> counted. Afterwards, you can grep all those from the resulting tree whose
    > terminal nodes (i.e. counts) are exactly one, i.e. which were unique to the
    > associated word.


    If you know the substring is unique (i.e. is a substring of only one of
    the names) you don't *have* to remember which name generated which
    substring. You can find it by looking which of the names contains the
    substring.

    Anno
     
    Anno Siegel, Jun 23, 2005
    #4
  5. Shiraz

    Arne Ruhnau Guest

    Anno Siegel wrote:
    > Arne Ruhnau <> wrote in comp.lang.perl.misc:
    >
    >>Shiraz wrote:
    >>
    >>>This is my goal, if i have an input file:
    >>>
    >>>BEGIN----------
    >>>Smith
    >>>Johnathan
    >>>Smiths
    >>>Mona
    >>>Moynaham
    >>>END------------
    >>>
    >>>i want to generate a minimum match so that with the minimum match
    >>>string, each entry can be identified. the output would be:
    >>>
    >>>BEGIN----------
    >>>Smith - Smith
    >>>Smiths - Smiths or hs
    >>>Mona - Mon or ona
    >>>Moynaham - Moy or nah or aha or ham
    >>>END------------
    >>>
    >>>Is there any built-in function to do such analysis in perl?

    >>
    >>Hmm... my first idea would be to, for every entry, extract every possible
    >>2..length($entry) - Gram (i.e. each sequence of 2..length($entry) letters)

    >
    > Why only strings of length 2 or more? "y" uniquely identifies "Moynaham"
    > in the list above.


    Well, I thought unique unigrams could be too sparse / non-existent, so that
    there is no point in looking at them anyway. But for completeness/maximally
    short unique substrings, they should be included.

    <snip>
    >>Of course, one would have to remember which entry generated the ngram just
    >>counted. Afterwards, you can grep all those from the resulting tree whose
    >>terminal nodes (i.e. counts) are exactly one, i.e. which were unique to the
    >>associated word.

    >
    > If you know the substring is unique (i.e. is a substring of only one of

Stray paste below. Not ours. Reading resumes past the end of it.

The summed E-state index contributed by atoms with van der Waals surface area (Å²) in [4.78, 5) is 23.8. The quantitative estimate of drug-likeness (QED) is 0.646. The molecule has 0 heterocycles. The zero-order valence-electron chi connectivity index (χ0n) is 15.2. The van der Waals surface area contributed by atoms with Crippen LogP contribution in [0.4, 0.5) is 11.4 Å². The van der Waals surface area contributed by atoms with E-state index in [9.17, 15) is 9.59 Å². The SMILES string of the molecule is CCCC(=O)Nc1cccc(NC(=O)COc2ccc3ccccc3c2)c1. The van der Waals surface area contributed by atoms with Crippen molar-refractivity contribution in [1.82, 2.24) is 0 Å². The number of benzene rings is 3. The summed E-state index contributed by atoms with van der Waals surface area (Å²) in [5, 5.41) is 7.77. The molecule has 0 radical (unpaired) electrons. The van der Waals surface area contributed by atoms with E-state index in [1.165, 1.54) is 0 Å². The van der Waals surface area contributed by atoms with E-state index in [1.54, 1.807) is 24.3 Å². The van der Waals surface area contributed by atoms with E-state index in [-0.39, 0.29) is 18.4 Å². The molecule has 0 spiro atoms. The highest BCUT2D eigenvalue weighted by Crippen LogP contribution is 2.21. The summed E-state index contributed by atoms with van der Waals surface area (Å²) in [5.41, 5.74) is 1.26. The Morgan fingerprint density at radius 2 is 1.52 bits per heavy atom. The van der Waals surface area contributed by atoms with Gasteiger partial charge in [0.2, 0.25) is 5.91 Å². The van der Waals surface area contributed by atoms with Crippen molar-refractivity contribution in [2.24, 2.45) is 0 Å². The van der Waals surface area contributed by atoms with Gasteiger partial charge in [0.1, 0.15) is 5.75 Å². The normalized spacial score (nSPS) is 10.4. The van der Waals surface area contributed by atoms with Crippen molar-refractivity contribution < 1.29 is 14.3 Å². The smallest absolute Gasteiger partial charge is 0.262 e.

> the names) you don't *have* to remember which name generated which
    > substring. You can find it by looking which of the names contains the
    > substring.


    Correct, hadn't thought of that... But if you want to make some kind of
    look-up based on the unique substring, returning the string identified by
    it, you have to know it (to prevent yourself from scanning the original
    list). Or am I getting it wrong?

    Arne
     
    Arne Ruhnau, Jun 23, 2005
    #5
  6. Shiraz

    Anno Siegel Guest

    Arne Ruhnau <> wrote in comp.lang.perl.misc:
    > Anno Siegel wrote:
    > > Arne Ruhnau <> wrote in

    > comp.lang.perl.misc:
    > >
    > >>Shiraz wrote:
    > >>
    > >>>This is my goal, if i have an input file:
    > >>>
    > >>>BEGIN----------
    > >>>Smith
    > >>>Johnathan
    > >>>Smiths
    > >>>Mona
    > >>>Moynaham
    > >>>END------------
    > >>>
    > >>>i want to generate a minimum match so that with the minimum match
    > >>>string, each entry can be identified. the output would be:
    > >>>
    > >>>BEGIN----------
    > >>>Smith - Smith
    > >>>Smiths - Smiths or hs
    > >>>Mona - Mon or ona
    > >>>Moynaham - Moy or nah or aha or ham
    > >>>END------------
    > >>>
    > >>>Is there any built-in function to do such analysis in perl?
    > >>
    > >>Hmm... my first idea would be to, for every entry, extract every possible
    > >>2..length($entry) - Gram (i.e. each sequence of 2..length($entry) letters)


    [...]

    > >>Of course, one would have to remember which entry generated the ngram just
    > >>counted. Afterwards, you can grep all those from the resulting tree whose
    > >>terminal nodes (i.e. counts) are exactly one, i.e. which were unique to the
    > >>associated word.

    > >
    > > If you know the substring is unique (i.e. is a substring of only one of
    > > the names) you don't *have* to remember which name generated which
    > > substring. You can find it by looking which of the names contains the
    > > substring.

    >
    > Correct, hadn't thought of that... But if you want to make some kind of
    > look-up based on the unique substring, returning the string identified by
    > it, you have to know it (to prevent yourself from scanning the original
    > list). Or am I getting it wrong?


    Sure, you probably will eventually build a lookup table for the unique
    substrings, but you don't have to keep track of each substring's origin